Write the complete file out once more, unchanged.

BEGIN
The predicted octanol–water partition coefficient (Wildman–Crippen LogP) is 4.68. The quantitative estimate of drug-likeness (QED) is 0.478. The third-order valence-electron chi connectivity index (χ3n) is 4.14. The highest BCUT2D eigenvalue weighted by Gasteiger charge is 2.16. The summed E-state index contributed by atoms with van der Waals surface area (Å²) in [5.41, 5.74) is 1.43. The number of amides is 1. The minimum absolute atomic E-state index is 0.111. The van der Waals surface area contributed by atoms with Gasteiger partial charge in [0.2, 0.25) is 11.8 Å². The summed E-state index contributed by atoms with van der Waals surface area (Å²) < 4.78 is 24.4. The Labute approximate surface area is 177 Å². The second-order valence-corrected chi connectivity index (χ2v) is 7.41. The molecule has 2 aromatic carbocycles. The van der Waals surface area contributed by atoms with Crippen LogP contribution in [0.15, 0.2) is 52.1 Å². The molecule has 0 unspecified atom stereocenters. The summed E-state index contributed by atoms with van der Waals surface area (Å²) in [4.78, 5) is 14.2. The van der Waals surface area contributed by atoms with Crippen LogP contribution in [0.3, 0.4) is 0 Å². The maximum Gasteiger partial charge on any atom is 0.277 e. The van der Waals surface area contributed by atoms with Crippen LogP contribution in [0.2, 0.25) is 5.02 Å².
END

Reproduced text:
The predicted octanol–water partition coefficient (Wildman–Crippen LogP) is 4.68. The quantitative estimate of drug-likeness (QED) is 0.478. The third-order valence-electron chi connectivity index (χ3n) is 4.14. The highest BCUT2D eigenvalue weighted by Gasteiger charge is 2.16. The summed E-state index contributed by atoms with van der Waals surface area (Å²) in [5.41, 5.74) is 1.43. The number of amides is 1. The minimum absolute atomic E-state index is 0.111. The van der Waals surface area contributed by atoms with Gasteiger partial charge in [0.2, 0.25) is 11.8 Å². The summed E-state index contributed by atoms with van der Waals surface area (Å²) < 4.78 is 24.4. The Labute approximate surface area is 177 Å². The second-order valence-corrected chi connectivity index (χ2v) is 7.41. The molecule has 2 aromatic carbocycles. The van der Waals surface area contributed by atoms with Crippen LogP contribution in [0.15, 0.2) is 52.1 Å². The molecule has 0 unspecified atom stereocenters. The summed E-state index contributed by atoms with van der Waals surface area (Å²) in [4.78, 5) is 14.2. The van der Waals surface area contributed by atoms with Crippen LogP contribution in [0.3, 0.4) is 0 Å². The maximum Gasteiger partial charge on any atom is 0.277 e. The van der Waals surface area contributed by atoms with Crippen LogP contribution in [0.2, 0.25) is 5.02 Å².